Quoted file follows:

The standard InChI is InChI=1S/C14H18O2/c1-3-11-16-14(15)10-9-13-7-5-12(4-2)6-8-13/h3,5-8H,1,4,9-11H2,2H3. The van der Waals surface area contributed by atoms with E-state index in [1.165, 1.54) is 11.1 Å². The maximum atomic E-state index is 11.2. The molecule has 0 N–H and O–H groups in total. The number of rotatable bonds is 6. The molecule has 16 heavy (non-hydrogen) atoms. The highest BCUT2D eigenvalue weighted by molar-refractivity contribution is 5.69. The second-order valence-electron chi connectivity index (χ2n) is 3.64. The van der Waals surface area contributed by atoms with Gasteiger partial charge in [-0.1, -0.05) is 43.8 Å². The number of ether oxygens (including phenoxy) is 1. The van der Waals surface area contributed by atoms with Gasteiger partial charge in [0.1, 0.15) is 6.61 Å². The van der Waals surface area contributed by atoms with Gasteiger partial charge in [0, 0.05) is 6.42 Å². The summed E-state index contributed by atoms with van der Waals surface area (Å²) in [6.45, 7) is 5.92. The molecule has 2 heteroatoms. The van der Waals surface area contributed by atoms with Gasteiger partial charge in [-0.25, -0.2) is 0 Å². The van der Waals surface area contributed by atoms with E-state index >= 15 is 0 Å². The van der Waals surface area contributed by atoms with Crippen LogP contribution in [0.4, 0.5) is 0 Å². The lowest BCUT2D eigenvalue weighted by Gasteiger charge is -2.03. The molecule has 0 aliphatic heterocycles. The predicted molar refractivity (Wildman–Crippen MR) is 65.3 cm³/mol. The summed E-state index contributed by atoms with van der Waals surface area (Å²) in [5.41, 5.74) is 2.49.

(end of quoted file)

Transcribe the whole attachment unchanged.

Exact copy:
The standard InChI is InChI=1S/C14H18O2/c1-3-11-16-14(15)10-9-13-7-5-12(4-2)6-8-13/h3,5-8H,1,4,9-11H2,2H3. The van der Waals surface area contributed by atoms with E-state index in [1.165, 1.54) is 11.1 Å². The maximum atomic E-state index is 11.2. The molecule has 0 N–H and O–H groups in total. The number of rotatable bonds is 6. The molecule has 16 heavy (non-hydrogen) atoms. The highest BCUT2D eigenvalue weighted by molar-refractivity contribution is 5.69. The second-order valence-electron chi connectivity index (χ2n) is 3.64. The van der Waals surface area contributed by atoms with Gasteiger partial charge in [-0.1, -0.05) is 43.8 Å². The number of ether oxygens (including phenoxy) is 1. The van der Waals surface area contributed by atoms with Gasteiger partial charge in [0.1, 0.15) is 6.61 Å². The van der Waals surface area contributed by atoms with Gasteiger partial charge in [0, 0.05) is 6.42 Å². The summed E-state index contributed by atoms with van der Waals surface area (Å²) in [6.45, 7) is 5.92. The molecule has 2 heteroatoms. The van der Waals surface area contributed by atoms with Gasteiger partial charge in [-0.25, -0.2) is 0 Å². The van der Waals surface area contributed by atoms with E-state index >= 15 is 0 Å². The van der Waals surface area contributed by atoms with Crippen LogP contribution in [0.4, 0.5) is 0 Å². The lowest BCUT2D eigenvalue weighted by Gasteiger charge is -2.03. The molecule has 0 aliphatic heterocycles. The predicted molar refractivity (Wildman–Crippen MR) is 65.3 cm³/mol. The summed E-state index contributed by atoms with van der Waals surface area (Å²) in [5.41, 5.74) is 2.49.